Thailand Observations

1. Superstitious and many rules to follow. For example — If you are in the royal court or anywhere deemed so, never question the authenticity of anything (at least not loud enough for anyone to hear). They will open a hearing right then and there… if you have no proof to back up your statements you will be punished with 15 years in prison.

2. Temples everywhere, Buddhists everywhere


3. The reverence I saw for the King whom had just passed away… whew. Billboards, marquees, shrines, were every few feet on the highway. In every hotel, mall, shop, etc… a place of mourning had been set up. He had ruled for 70 years but they had elected him to godlike status. (I even saw him on their atms)


4. Although there are technically more mopeds in Bangkok than HCM, the traffic system actually works. Red lights mean stop…

5. Bangkok traffic… bad is an understatement

6. If you go to their markets (where they sell cheap clothing and knockoff items) be aware that your are not allowed to try anything on beforehand, even if it would be an easy item, like a jacket to slip on. I’m not sure if this is because of the humidity that makes the skin sticky or because the items on the hanger do not match the photos attached to the front. Thus they will not be the same quality or fit properly.. is my guess.

Continue Reading

Denmark Observations

1. Rye bread, rye bread, rye bread.

2. Smorgasborg is the style of eating, for lunch and dinner.

3. Everyone speaks English

4.No gum options. There is mint and licorice… No Juicy Fruit, Hubba Bubba, Trident…

5. Licorice everything. To my dismay.
Drinks. Chocolate. Gummy candy. Ice cream. Gum.

6. Markets seem unorganized, boxes on shelves because it is not unpacked any further.

7. There’s also not many spices. Teeny tiny bottles, but salt and pepper are only used.

8. Eveything is expensive.

9. No mountains

9. The Danish accent speaking English is a mix of someone telling a sarcastic joke and an evil villain.

Continue Reading

Finland Observations

1. Ladders on all of the homes, coming out of every window but only going halfway to the ground. These are fire escapes. The ladders going to the roof are for winter when maintenance people need to get up there to clear the snow off!

2. Amazing berries. Cherries are extra good here, but they also have a lot of blueberry flavored items, juice/yogurt/ice cream that are exciting because I don’t see enough done with that fruit in the States.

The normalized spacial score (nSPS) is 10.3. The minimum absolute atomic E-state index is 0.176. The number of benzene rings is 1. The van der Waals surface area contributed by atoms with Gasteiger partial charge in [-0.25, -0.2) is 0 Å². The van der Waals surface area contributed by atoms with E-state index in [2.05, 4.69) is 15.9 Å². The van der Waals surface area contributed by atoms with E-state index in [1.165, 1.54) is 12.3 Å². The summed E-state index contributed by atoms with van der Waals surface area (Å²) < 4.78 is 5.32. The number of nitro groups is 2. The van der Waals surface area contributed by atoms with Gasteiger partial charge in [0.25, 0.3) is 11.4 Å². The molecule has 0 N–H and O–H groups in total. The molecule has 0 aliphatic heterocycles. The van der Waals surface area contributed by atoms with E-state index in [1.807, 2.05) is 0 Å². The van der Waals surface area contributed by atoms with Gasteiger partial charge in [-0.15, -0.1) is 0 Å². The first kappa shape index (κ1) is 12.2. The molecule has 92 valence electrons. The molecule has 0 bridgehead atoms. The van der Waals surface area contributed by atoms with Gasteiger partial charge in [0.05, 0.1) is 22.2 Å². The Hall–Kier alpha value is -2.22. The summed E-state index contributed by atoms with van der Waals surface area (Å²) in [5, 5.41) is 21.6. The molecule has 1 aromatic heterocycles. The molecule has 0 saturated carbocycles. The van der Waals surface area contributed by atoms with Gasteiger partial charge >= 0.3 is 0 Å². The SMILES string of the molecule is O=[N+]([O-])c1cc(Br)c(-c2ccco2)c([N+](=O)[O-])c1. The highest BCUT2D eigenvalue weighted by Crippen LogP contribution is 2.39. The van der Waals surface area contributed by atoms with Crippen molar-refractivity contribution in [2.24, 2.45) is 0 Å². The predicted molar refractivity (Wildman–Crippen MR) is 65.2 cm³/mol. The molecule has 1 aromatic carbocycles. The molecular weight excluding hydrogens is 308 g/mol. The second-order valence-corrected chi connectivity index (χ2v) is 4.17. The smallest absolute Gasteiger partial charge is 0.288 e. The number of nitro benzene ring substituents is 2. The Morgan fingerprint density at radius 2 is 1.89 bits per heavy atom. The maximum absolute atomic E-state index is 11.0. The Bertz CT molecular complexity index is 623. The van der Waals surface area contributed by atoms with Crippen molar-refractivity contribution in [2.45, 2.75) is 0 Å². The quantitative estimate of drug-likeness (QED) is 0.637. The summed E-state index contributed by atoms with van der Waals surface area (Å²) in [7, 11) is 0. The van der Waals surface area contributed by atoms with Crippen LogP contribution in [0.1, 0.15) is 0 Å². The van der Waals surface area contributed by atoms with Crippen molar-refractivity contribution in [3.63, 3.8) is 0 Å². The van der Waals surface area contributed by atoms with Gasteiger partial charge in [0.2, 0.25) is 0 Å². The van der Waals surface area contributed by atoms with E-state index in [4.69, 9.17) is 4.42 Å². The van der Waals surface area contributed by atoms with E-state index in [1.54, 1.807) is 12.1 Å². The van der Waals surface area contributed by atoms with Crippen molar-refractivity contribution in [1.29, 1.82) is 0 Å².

3. Books are really expensive. Not sure why.

4. Much bigger markets than Norway and Denmark. Lots of different milk options and spices. Yay!

5. ALL families have a trampoline in the yard for kids. No understatement here.

6. Reindeer and bear ? meat is sold for consumption.

7. Most people here speak about 4 languages. They learn Finnish, Swedish, and English, and can choose and elective language usually German, French or Russian.

8. Finland apparently has the more lakes than any other country (188,000) and I have yet to see one.

9. Not much cereal to choose from, but the ones they do have are really good! I’ve already found many favorites–

10. Lots of dog walking. More than I’ve ever noticed anywhere else in the world. Not many have a yard, but everyone has dogs. Mix breeding isn’t allowed in Finland, but one can go to any of the neighboring countries and bring one back!

11. The wild animals here in Helsinki include gigantic hares and hedgehogs. Up North there are reindeer and bears.

Continue Reading

Japan Observations

1. Clean clean streets, even huge city sidewalks are practically pristine. We saw uniformed men walking around in the early A.M. with long chopsticks picking up small pieces of trash.

2. People walking dogs carry plastic baggies to pick up the waste, but they ALSO bring along a spray bottle to wash the pee off the sidewalk when that occurs! How thoughtful!

3. Food is good. Anywhere and everywhere. The quality of things in general is quite high, so much so that restaurants do not allow customers to have “left overs”. They do not want anyone to get food poisoning.


4. Going to the bathroom is almost a luxury experience — heated seats and sounds of waterfalls cascading while you do your business! Lots of buttons and different water fountains can be activated from the arm rest.

5. In most food places the drinks and condiments are doled out by employees, no self serve option there! And no taking extra sauce packets!

6. People here mind there own business– on the trains and in the streets! Not even a drunk businessman will hassle you for any reason.

7. There is sales tax (unless you are in tourist type duty free shops)!

8. Everything can be cute-ified. Food art is taken to a whole new level here, whether in a themed cafe or convenience store you can find some clever designs. Even the police department has its own mascot (a cartoon elephant)!

9. The women in Japan dress modestly, which comes off as more feminine and classy.

10. There are suicides happening.. it was evident by the many late night train delays aka “Passenger injury” aka people jumping onto the tracks… so this is an issue. Signs along the way offer encouragement and a help line if one is feeling too “stressed out”.

11. It is possible to find just about anything. High end – low end. Things are made to be collected. Things are made in excess. Packaging is just as important as the contents within–

12. Napkins and toilet paper seem to be of a different quality. I’m not sure if it has to do with being better for the environment but neither seem very absorbent and it ends up taking 3x more napkins to clean a mess.

13. Personal hygiene and appearance is important here. You never see someone walking around in pajamas… even if it is 2am in a 7/11!

14. Engrish. Everywhere!



15. Fruit is perfect. No blemishes. Large. Expensive.


Continue Reading
1 3 4 5 6 7 30